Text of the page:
In between, the midrange is quite eloquent, forward to the extent that vocal lines are easy to follow and are presented with confidence and positivity. Again, the Sennheiser cans aren’t the most demonstrative when it comes to allowing singers to express themselves, but you’re never in any doubt as to whether or not you’re getting the complete picture.
The active noise-cancellation (ANC) that’s on offer is just as accomplished as the music reproduction, and there seems next to no difference in the quality of the sound the Accentum make regardless of whether ANC is on or if you’re listening in ‘transparency’ mode.
The sort of eerie blanket of silence that some (inevitably more expensive) designs can offer eludes the Sennheiser, especially where low-frequency sounds are concerned - but there’s no denying that external distractions are reduced by a significant degree. Which means that in the majority of situations you’ll be free to enjoy your audio content without exterior interruptions.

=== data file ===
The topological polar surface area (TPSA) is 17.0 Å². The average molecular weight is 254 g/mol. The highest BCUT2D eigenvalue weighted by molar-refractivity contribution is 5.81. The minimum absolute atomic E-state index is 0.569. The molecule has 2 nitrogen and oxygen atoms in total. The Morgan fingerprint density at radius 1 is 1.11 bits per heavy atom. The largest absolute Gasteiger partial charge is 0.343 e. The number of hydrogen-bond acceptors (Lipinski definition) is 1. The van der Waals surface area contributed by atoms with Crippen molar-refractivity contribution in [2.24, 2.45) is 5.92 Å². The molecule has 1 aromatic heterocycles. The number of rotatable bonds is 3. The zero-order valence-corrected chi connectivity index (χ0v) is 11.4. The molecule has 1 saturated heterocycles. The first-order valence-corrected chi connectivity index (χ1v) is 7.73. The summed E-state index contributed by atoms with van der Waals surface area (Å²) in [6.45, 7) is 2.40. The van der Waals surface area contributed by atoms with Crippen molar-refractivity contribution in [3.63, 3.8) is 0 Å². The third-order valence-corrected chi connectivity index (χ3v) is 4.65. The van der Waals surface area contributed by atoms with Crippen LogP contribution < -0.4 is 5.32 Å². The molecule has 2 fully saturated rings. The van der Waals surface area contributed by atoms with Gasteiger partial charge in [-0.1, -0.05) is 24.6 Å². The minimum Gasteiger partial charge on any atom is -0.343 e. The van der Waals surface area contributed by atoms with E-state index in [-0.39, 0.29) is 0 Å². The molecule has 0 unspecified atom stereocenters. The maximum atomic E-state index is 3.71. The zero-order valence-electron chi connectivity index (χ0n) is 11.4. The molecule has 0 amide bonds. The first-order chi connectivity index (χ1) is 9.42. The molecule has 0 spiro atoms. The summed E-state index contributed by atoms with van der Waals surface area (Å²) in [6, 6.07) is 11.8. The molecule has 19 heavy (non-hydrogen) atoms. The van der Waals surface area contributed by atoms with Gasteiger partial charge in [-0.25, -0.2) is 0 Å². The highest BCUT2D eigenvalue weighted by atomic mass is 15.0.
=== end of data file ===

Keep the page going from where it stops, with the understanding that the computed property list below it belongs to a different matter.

Sennheiser Accentum review: Design & Usability
The Sennheiser Accentum Wireless are yours in either black or white - and no matter which finish you go for, your money buys you quite a lot of smoothly tactile, carefully constructed plastic. The standard of build and finish here is well up to the level you expect from Sennheiser - and, again, there’s nothing overtly budget-conscious about the way the Accentum are designed.
The headband and the earpads are judiciously padded, and the concealed headband adjustment mechanism operates smoothly. The yokes holding the earcups allow them to swivel through 180 degrees, as well as allowing quite a lot of ‘on/out’ movement too - this, combined with an all-in weight of just 222g, means it’s simple to get comfortable inside a pair of these headphones. Slightly less comfortable, though, is the amount of your body heat those earpads retain and return - and how relatively quickly they do so.